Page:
November 18, 2023
Machine guns for rent. Only in America would you see that advertised on a billboard. Such signs might scare the pants off of our European friends when they come visiting from across the pond. However, machine gun rentals are not necessarily what they seem. For starters, you obviously can’t take it home. Automatic weapons are some of the most regulated consumer items in the country. Recreational tactical nuclear weapons might demand more supervision but not by much. In the case of machine gun rentals, it is all about tasting the forbidden fruit. We Americans are indeed an independent lot. The quickest way to get an American absolutely addicted to something is tell him he cannot have it. So it is with machine guns.
Private ownership of transferable automatic weapons is legal in 37 of the 50 states. The ATF claims that there are 175, 977 transferable machineguns made before the 1986 ban. As that number is fixed, and the demand steadily goes up, this makes these rare weapons insanely expensive. For normal folks who want to taste that world without hocking a kidney to get there, machine gun rentals are the way to go. Everything about machine guns is expensive. The cost a fortune to buy, they are spendy to feed, and the liability associated with renting them out to the public is astronomical. However, running a couple of magazines through a rental MG is nonetheless still within financial reach of the typical American. Amassing a world-class collection of transferable iron is not. You can access rental machine guns via one of several paths.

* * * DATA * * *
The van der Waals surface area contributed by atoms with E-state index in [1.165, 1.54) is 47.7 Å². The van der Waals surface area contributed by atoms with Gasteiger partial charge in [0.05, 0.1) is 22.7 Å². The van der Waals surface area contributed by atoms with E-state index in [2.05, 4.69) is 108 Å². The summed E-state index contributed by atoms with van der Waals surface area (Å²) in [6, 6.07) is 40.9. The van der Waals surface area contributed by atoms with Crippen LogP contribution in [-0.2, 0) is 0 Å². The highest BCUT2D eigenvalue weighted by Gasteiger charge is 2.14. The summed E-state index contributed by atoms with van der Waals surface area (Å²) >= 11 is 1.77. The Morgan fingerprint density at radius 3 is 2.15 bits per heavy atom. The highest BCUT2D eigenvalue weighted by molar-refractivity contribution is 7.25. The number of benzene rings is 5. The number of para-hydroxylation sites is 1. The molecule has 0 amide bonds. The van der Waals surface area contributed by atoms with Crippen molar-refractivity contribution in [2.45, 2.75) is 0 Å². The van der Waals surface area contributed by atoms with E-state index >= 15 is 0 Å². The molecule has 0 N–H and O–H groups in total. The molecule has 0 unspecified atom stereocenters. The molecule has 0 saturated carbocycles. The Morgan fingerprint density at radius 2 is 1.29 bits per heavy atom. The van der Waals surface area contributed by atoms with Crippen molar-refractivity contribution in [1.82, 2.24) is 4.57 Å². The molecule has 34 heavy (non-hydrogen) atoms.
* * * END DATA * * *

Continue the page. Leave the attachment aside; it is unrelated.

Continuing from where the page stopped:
The E-Ticket Ride: Drivetanks.com
The top of the heap in America is Drivetanks.com located on the Ox Ranch outside Uvalde, Texas. I can honestly say that Drivetanks.com is the coolest place in the world. The Ox Ranch is a working exotic game preserve replete with generous herds of giraffe, hippos, watusi, zebras, and dozens of other extraordinary beasts. The onsite food and lodging are five-star and resort grade. Sitting out and watching the sun go down in this magical place is like chilling on the African savannah. And then there are the tanks. Two different Shermans, a Russian T-34, a World War II vintage German StuG III assault gun, a British Scorpion, an American M-41 Walker Bulldog, a German Leopard, a British Chieftain, and a Russian T-72 are on the menu along with several others. In addition to being fully operational, these tanks also have live weapons. Perhaps the Ma Deuce on the top of the Sherman is your bag. Or maybe you’d like to throw a main gun round or two downrange. Drivetanks.com is where you go to do that.